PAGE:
New Mexico Court of Appeals Upholds Suppression of Ron Bell DWI Stop

Albuquerque’s celebrity attorney Ron Bell (the guy with the billboards that promises to sue drunk drivers) was recently himself the subject and target of a DWI investigation despite blowing a 0.0 and having prescription Adderall in his blood.

In a blow to permitting New Mexico police and prosecutors to arrest and charge DWI when a Defendant is allegedly “impaired to the slightest degree,” the New Mexico Court of Appeals recently affirmed on September 14, 2014, the Bernalillo District Court’s decision to suppress a DWI stop on the grounds the reasonable suspicion for Ron Bell’s DWI stop arose outside of the scope of the initial stop for traffic violations in violation of Article II, Section 10 of the New Mexico Constitution. In other words, the Court held the police, under the New Mexico Constitution, did not have a reasonable suspicion to go from a traffic stop to even conducting a DWI investigation.

Article II, Section 10 of the New Mexico Constitution’s prohibition against unreasonable search and seizure requires a broader protection to individual privacy than the Fourth Amendment to the U.S. Constitution. (However, note that the duration or length of a DWI stop is still very much constrained by the Fourth Amendment to the U.S. Constitution and can serve as an independent basis for suppression.) “As a result, the propriety of police conduct during a traffic stop is measured from the perspective of the state constitution by a standard distinct from that of the Fourth Amendment.”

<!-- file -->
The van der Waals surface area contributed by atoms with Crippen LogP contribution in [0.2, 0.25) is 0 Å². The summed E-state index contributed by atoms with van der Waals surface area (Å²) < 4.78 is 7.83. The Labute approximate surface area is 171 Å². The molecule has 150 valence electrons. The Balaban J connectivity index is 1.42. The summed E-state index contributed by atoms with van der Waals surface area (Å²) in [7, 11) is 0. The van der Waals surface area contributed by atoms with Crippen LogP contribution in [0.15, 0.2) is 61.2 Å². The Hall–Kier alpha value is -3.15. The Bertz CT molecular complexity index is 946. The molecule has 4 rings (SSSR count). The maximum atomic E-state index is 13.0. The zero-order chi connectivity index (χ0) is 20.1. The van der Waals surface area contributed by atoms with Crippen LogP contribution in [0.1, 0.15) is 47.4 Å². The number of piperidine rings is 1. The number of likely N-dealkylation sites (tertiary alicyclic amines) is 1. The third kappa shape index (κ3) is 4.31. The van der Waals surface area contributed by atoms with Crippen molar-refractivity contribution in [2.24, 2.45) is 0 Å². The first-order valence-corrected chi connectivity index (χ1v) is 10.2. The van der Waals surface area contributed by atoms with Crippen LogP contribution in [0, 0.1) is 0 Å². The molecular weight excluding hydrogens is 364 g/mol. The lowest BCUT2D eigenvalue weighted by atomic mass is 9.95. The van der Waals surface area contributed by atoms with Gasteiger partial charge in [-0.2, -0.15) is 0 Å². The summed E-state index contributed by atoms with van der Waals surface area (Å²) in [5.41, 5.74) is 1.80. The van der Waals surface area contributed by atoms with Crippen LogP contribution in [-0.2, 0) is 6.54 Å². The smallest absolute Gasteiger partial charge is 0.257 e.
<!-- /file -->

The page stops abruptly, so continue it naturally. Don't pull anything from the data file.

Under Article II, Section 10 of the New Mexico Constitution both the “duration and scope” of a stop must be reasonable under the circumstances and, unlike under the Fourth Amendment, even questions that do not prolong the encounter are improper if they are not “reasonably related to the reason for the stop or otherwise supported by reasonable suspicion.” The policy reason articulated by the Court of Appeals for this limitation is to ensure that investigating officers do not engage in ‘fishing expeditions’ during traffic stops.

Ultimately, the New Mexico Court of Appeals concluded and affirmed that Ron Bell’s detention by the police during his traffic stop was illegal, and that the questions he was asked by the police were impermissible.  These included questions asking whether Ron Bell had any grenades, rocket launchers or dead bodies in his car–all this from a penalty assessment traffic offense, crossing a white line in the roadway.

When an investigative officer’s questions are not based upon reasonable suspicion, the evidence gathered as a result of the questioning, such as statements, drug tests, or observations of impairment, will be suppressed, and in the state’s case against Ron Bell, result in a dismissal where all the evidence was tainted by an illegal detention and improper questioning.

The original opinion can be found here: